While Bergeron has his two gold medals from each of the past two Olympic Games to go along with his memories, Marchand might have missed his one chance to be a part of Team Canada at the Olympics during the peak of his hockey career. Coming off last season’s stunning performance from Team Canada at the World Cup, Marchand would have been close to an automatic for the Olympic roster, but instead it’s an experience he may have simply missed the boat on given that he’ll be 33 years old the next time around. 

“Obviously you get over it, but it was more about it being an opportunity lost, I think,” said Marchand. “It was a potential opportunity lost, but it allows other guys to have opportunities. I couldn’t be any happier that a guy like Chris Kelly gets to be there. It’s a huge opportunity. A lost opportunity for us is a huge opportunity for other guys…but it would have been nice to be there and be a part of it. It’s the biggest stage in the world.  

“The biggest reason it stings is that I never thought I would even be potentially be looked at for a team like that. With how things have played out the last couple of years, I might have been able to crack that [Olympic] lineup. So I think it stings a little more for that reason…to have the rug pulled out from under you for no reason. It does sting a bit, but that’s how it goes.”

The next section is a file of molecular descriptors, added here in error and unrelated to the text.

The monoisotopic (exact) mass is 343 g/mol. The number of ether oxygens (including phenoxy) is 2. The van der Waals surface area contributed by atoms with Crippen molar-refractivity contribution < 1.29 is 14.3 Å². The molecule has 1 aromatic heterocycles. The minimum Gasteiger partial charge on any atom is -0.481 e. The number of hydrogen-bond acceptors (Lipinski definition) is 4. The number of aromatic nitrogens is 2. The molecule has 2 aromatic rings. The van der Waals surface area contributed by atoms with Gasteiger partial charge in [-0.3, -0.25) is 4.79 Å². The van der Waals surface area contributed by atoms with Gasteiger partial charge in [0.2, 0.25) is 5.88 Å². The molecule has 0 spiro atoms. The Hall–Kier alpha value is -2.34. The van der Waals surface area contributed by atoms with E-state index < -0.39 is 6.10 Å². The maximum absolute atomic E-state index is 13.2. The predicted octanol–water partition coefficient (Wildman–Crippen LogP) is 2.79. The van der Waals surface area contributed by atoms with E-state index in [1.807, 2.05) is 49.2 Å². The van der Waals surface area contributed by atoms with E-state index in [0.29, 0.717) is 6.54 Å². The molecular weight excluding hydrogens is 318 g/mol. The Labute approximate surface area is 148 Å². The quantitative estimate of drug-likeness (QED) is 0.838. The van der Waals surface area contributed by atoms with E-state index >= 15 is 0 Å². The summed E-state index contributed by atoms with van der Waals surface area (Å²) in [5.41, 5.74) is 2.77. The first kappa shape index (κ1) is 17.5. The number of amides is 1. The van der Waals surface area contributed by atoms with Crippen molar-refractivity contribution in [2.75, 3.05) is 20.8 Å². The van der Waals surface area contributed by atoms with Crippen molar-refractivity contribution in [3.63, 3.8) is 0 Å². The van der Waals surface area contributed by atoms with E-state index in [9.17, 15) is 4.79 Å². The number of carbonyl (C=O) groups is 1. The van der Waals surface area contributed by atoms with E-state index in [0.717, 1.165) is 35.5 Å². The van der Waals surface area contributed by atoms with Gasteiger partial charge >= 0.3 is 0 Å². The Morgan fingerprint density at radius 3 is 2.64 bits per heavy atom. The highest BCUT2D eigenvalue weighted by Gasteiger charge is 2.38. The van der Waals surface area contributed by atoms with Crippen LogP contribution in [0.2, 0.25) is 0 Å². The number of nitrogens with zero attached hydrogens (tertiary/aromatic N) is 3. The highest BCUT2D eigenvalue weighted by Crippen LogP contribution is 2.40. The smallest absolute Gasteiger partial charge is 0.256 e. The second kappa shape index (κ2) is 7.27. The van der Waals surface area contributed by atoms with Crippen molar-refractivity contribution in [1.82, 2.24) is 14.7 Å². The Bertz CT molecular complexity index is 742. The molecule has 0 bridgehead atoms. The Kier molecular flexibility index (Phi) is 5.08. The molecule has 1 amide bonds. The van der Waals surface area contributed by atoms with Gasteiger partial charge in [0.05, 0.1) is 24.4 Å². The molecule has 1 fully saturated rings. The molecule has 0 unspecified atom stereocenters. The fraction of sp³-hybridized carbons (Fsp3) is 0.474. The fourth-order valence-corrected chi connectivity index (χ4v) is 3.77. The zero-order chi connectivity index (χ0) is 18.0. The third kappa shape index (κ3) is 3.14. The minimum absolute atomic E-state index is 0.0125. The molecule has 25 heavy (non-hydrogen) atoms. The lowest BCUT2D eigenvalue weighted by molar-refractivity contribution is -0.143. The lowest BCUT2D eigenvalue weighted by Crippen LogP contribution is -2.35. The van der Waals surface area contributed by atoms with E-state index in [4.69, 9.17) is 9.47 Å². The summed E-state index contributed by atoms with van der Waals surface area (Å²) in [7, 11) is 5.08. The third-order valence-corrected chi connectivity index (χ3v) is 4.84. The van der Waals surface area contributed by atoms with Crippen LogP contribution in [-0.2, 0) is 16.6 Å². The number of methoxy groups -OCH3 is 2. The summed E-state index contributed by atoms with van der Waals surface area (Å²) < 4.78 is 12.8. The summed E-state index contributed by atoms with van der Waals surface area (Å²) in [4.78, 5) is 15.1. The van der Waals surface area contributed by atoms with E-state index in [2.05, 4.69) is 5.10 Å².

That stinging feeling from the league pulling out of the Olympics will no doubt be revisited the next time the NHL and NHLPA go to the bargaining table for a new Collective Bargaining Agreement. But that’s a different story for a different day as the first Winter Olympics without NHL players in 20 years finally goes into the books this weekend.


DeBrusk on being subject of trade rumors: "I love being a Bruin"

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DeBrusk on being subject of trade rumors: "I love being a Bruin"

TORONTO – Jake DeBrusk has heard about the trade rumors. Heck, the 21-year-old has actually been traded before in his hockey career as he was dealt in junior hockey from Swift Current to the Red Deer Rebels in his final season. It’s a little different, however, when DeBrusk hears his name involved in trade rumors with New York Rangers defenseman Ryan McDonagh, and reports indicate that DeBrusk is a name that Rangers GM Jeff Gorton wants included in any deal.